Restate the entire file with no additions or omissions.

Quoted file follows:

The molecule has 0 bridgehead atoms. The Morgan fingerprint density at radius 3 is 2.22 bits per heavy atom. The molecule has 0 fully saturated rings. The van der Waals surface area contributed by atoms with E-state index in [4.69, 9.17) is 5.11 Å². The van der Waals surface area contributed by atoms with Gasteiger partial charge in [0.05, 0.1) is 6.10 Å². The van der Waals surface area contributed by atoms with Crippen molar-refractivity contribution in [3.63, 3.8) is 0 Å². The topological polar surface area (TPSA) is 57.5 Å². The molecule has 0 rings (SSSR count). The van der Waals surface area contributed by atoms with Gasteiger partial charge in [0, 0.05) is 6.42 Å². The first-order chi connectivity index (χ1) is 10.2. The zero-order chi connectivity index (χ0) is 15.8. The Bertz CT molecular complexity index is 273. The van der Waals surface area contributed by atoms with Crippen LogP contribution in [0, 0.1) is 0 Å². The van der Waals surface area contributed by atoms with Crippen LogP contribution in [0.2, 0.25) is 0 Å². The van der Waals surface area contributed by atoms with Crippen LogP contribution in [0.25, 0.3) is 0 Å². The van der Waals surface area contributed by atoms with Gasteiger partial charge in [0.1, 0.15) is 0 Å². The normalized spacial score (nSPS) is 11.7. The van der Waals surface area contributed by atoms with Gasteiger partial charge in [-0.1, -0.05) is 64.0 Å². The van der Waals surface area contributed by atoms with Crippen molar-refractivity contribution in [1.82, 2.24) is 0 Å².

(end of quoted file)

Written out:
The molecule has 0 bridgehead atoms. The Morgan fingerprint density at radius 3 is 2.22 bits per heavy atom. The molecule has 0 fully saturated rings. The van der Waals surface area contributed by atoms with E-state index in [4.69, 9.17) is 5.11 Å². The van der Waals surface area contributed by atoms with Gasteiger partial charge in [0.05, 0.1) is 6.10 Å². The van der Waals surface area contributed by atoms with Crippen molar-refractivity contribution in [3.63, 3.8) is 0 Å². The topological polar surface area (TPSA) is 57.5 Å². The molecule has 0 rings (SSSR count). The van der Waals surface area contributed by atoms with Gasteiger partial charge in [0, 0.05) is 6.42 Å². The first-order chi connectivity index (χ1) is 10.2. The zero-order chi connectivity index (χ0) is 15.8. The Bertz CT molecular complexity index is 273. The van der Waals surface area contributed by atoms with Crippen LogP contribution in [0, 0.1) is 0 Å². The van der Waals surface area contributed by atoms with Crippen LogP contribution in [0.2, 0.25) is 0 Å². The van der Waals surface area contributed by atoms with Crippen LogP contribution in [0.25, 0.3) is 0 Å². The van der Waals surface area contributed by atoms with Gasteiger partial charge in [0.1, 0.15) is 0 Å². The normalized spacial score (nSPS) is 11.7. The van der Waals surface area contributed by atoms with Gasteiger partial charge in [-0.1, -0.05) is 64.0 Å². The van der Waals surface area contributed by atoms with Crippen molar-refractivity contribution in [1.82, 2.24) is 0 Å².